going rogue

Video with Outspoken Gay Author: Hal Bodner


Lately, every time I see someone complain offhandedly about the quality of self-published/indie books on Amazon (or anywhere) I tend to cringe a little. And that’s because it’s getting tired as a general statement. Even though there are bad self-published books out there all over the place (and a few bad published books as well that cost far too much money), there are also experienced, bestselling authors now moving into self-publishing. The reasons authors who have been traditionally published do this are many, and far too complicated to get into in one simple post. I had very distinct reasons, one of which was I wanted more control over my work. I got that control with “Chase of a Lifetime.”

But the main point nowadays is that with more and more traditionally published authors self-publishing their own books (most seem to be on Amazon)the reputation of indie/self-publishing is taking a turn for the better and that old cliche about authors who do self-publish because they can’t get a publisher or agent doesn’t work anymore. In fact, literary agents are now taking advantage of these self-publishing opportunities and I know they are offering “services” for their clients. I even know authors who are trying to juggle their schedules with publishers because they prefer self-publishing their own books. And, more important, pricing their own books.

More than a few authors I know who have been traditionally published, and have had agents, have moved into indie publishing quietly, and Hal Bodner is one of them. I met Hal through a friend when he started getting into the digital first market about four years ago. I’ve posted about Hal before on the blog, and about his books. I’ve read his latest LGBT novel, THE TROUBLE WITH HAIRY, that he released on Amazon himself, and I can tell you without question the quality is there, the story is there, and it’s just as good…if not better…than anything he’s had published before.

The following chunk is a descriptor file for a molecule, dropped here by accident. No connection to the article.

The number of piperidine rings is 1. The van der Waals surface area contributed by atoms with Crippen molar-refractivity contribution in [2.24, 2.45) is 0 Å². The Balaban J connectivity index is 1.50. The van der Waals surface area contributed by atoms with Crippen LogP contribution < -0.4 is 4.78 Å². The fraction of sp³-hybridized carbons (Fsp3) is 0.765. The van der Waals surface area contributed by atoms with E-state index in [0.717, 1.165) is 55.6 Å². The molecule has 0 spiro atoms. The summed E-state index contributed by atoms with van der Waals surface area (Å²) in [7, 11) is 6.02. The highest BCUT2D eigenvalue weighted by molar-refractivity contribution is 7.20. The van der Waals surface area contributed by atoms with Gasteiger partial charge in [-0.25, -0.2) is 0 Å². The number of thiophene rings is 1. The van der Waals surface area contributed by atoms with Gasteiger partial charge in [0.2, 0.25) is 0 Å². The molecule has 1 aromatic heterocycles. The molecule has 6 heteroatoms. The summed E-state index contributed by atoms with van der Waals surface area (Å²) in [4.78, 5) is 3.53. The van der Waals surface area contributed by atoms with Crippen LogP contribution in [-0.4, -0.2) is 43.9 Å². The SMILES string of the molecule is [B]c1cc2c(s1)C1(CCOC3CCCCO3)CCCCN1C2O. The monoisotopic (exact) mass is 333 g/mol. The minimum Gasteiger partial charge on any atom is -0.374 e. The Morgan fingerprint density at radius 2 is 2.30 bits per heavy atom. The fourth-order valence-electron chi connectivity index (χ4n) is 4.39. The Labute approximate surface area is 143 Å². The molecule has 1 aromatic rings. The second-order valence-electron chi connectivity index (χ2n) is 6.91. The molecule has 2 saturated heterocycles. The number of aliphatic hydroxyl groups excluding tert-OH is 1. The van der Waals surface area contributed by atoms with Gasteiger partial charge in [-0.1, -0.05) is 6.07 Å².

Hal recently did an interview that is now on youtube, to which I’m linking right now. It’s not only interesting to watch Hal on video and to put the face and voice with the name, but also to listen to what he has to say about his own personal experiences. And like the title of the post says, Hal’s an outspoken gay man with a professional background in law, he’s a businessman, he was in a long term relationship before his partner died suddenly, and he’s a bestselling author with books that have been released from traditional publishers. You can check out his books here.

Self-Publishing: Another Well Known Romance Author Going Rogue

I just read an interesting blog post where another fairly well known romance author is going to start self-publishing her own books. She walked away from a nice book deal, with a well known romance publisher, to do her own thing.

Of course I’m a little cynical when it comes to these blog posts. There are too many little things not mentioned in the post and I start thinking twice. On the surface it seems like an explanation as to why the author is going rogue. But I’m one of those who read between the lines all the time, and I have a funny feeling the post was more about promoting the new self-published book than it was about letting readers know the true reasons why the author decided to self-publish. I could be wrong. Maybe the author I’m talking about is branching out on her own because of the reasons she posted. But I’d be willing to bet there’s more to the story.

And even if there isn’t, I do have to admit I admire published authors who decide to self-publish. Especially authors with good book deals from large publishers who have already established a fan base…even if they are full of shit most of the time (smile). There have been times I’ve thought about doing it myself. But I have just as many reasons for not going the self-published route as some authors have for going the self-published route. One reason is quality of life. I love my publishers and depend on the collaboration. If I had to do it alone, I’d never stop working and I’m already working six and seven days a week writing. I need to know Holly at ravenous romance likes the title, or hates the title. I need to know Claudia at Loveyoudivine thinks something will work…or won’t work. I don’t do crit groups and I need the publisher’s input all the time.

There are so many things changing in publishing these days no one can predict the future and no one can say who is right and who is wrong. But it should be interesting to see how it all turns out in the end. I do know one thing for certain…and this is because I’ve been around long enough to see how things repeat themselves over and over again…not everyone will be Barry Eisler or Amanda Hocking. It doesn’t work that way, in life or in publishing, and I’d hate to see a lot of good authors leave viable publishers with dreams of becoming Barry Eisler or Amanda Hocking.